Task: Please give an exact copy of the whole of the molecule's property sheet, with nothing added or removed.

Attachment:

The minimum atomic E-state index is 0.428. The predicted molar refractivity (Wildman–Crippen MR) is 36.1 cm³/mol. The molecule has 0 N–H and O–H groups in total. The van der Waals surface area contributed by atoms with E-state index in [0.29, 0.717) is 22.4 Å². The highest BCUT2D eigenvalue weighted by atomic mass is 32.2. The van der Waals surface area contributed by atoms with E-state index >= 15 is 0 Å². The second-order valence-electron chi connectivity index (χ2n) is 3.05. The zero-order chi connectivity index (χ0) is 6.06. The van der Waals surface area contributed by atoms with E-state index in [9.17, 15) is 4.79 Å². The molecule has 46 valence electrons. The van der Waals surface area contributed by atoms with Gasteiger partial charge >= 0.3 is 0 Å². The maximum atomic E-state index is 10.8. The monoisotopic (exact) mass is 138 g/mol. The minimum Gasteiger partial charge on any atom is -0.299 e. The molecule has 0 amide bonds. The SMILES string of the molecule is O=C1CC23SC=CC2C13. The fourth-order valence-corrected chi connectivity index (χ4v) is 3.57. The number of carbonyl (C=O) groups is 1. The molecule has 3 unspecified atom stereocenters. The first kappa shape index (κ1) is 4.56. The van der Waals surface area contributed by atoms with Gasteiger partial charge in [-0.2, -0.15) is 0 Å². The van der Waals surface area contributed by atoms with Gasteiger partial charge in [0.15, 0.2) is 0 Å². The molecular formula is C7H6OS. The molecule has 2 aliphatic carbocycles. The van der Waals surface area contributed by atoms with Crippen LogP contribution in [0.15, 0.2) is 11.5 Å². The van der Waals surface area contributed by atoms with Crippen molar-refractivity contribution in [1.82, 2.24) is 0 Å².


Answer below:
The minimum atomic E-state index is 0.428. The predicted molar refractivity (Wildman–Crippen MR) is 36.1 cm³/mol. The molecule has 0 N–H and O–H groups in total. The van der Waals surface area contributed by atoms with E-state index in [0.29, 0.717) is 22.4 Å². The highest BCUT2D eigenvalue weighted by atomic mass is 32.2. The van der Waals surface area contributed by atoms with E-state index >= 15 is 0 Å². The second-order valence-electron chi connectivity index (χ2n) is 3.05. The zero-order chi connectivity index (χ0) is 6.06. The van der Waals surface area contributed by atoms with E-state index in [9.17, 15) is 4.79 Å². The molecule has 46 valence electrons. The van der Waals surface area contributed by atoms with Gasteiger partial charge >= 0.3 is 0 Å². The maximum atomic E-state index is 10.8. The monoisotopic (exact) mass is 138 g/mol. The minimum Gasteiger partial charge on any atom is -0.299 e. The molecule has 0 amide bonds. The SMILES string of the molecule is O=C1CC23SC=CC2C13. The fourth-order valence-corrected chi connectivity index (χ4v) is 3.57. The number of carbonyl (C=O) groups is 1. The molecule has 3 unspecified atom stereocenters. The first kappa shape index (κ1) is 4.56. The van der Waals surface area contributed by atoms with Gasteiger partial charge in [-0.2, -0.15) is 0 Å². The van der Waals surface area contributed by atoms with Gasteiger partial charge in [0.15, 0.2) is 0 Å². The molecular formula is C7H6OS. The molecule has 2 aliphatic carbocycles. The van der Waals surface area contributed by atoms with Crippen LogP contribution in [0.15, 0.2) is 11.5 Å². The van der Waals surface area contributed by atoms with Crippen molar-refractivity contribution in [1.82, 2.24) is 0 Å².